DICKERSON: Let me ask you about the two-part series this week in "The New York Times" on Libya. In it, former Secretary of Defense Robert Gates said that President Obama set that decision whether to take action in Libya was 51-49 decision. Secretary Gates gave you credit for putting the president on 51 percent side of the line, in other words, taking action in Libya.
Does that square with your view of the way things happened?
CLINTON: Well, look, it was the president's decision. And I think he listened to everybody, just as he did when we were involved in the intense review of intelligence as to whether or not the president should order action to go after bin Laden.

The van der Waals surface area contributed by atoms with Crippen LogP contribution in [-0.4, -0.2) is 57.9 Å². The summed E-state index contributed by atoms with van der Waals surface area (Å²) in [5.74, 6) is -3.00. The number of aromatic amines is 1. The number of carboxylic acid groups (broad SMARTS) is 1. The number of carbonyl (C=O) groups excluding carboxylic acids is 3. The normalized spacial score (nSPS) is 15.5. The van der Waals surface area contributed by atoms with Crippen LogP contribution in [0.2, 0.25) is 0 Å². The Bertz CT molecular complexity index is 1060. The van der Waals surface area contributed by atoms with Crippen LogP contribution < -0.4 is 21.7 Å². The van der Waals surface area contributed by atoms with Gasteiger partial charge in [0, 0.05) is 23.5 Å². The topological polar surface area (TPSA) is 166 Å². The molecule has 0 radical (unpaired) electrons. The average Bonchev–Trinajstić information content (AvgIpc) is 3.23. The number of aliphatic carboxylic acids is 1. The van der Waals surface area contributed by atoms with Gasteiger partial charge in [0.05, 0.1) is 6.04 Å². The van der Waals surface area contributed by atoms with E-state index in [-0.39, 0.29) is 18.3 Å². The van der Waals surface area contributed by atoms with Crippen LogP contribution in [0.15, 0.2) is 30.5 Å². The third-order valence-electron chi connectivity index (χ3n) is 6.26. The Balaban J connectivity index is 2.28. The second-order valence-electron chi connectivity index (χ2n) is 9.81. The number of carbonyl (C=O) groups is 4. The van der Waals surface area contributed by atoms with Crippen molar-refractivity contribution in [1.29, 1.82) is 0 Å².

These decisions are obviously, ultimately, the president's. I think we should remember where we were, the kinds of threats and actions that Gadhafi was taking. And I have to say that, when I look at this, an absence of action by NATO, by Arab League members would have probably turned Libya into Syria, which I think would have been an even more dangerous situation.
So, we all give our best judgment. I respect everybody who I worked with in the Obama administration, and then, ultimately, we make our recommendations to the president.
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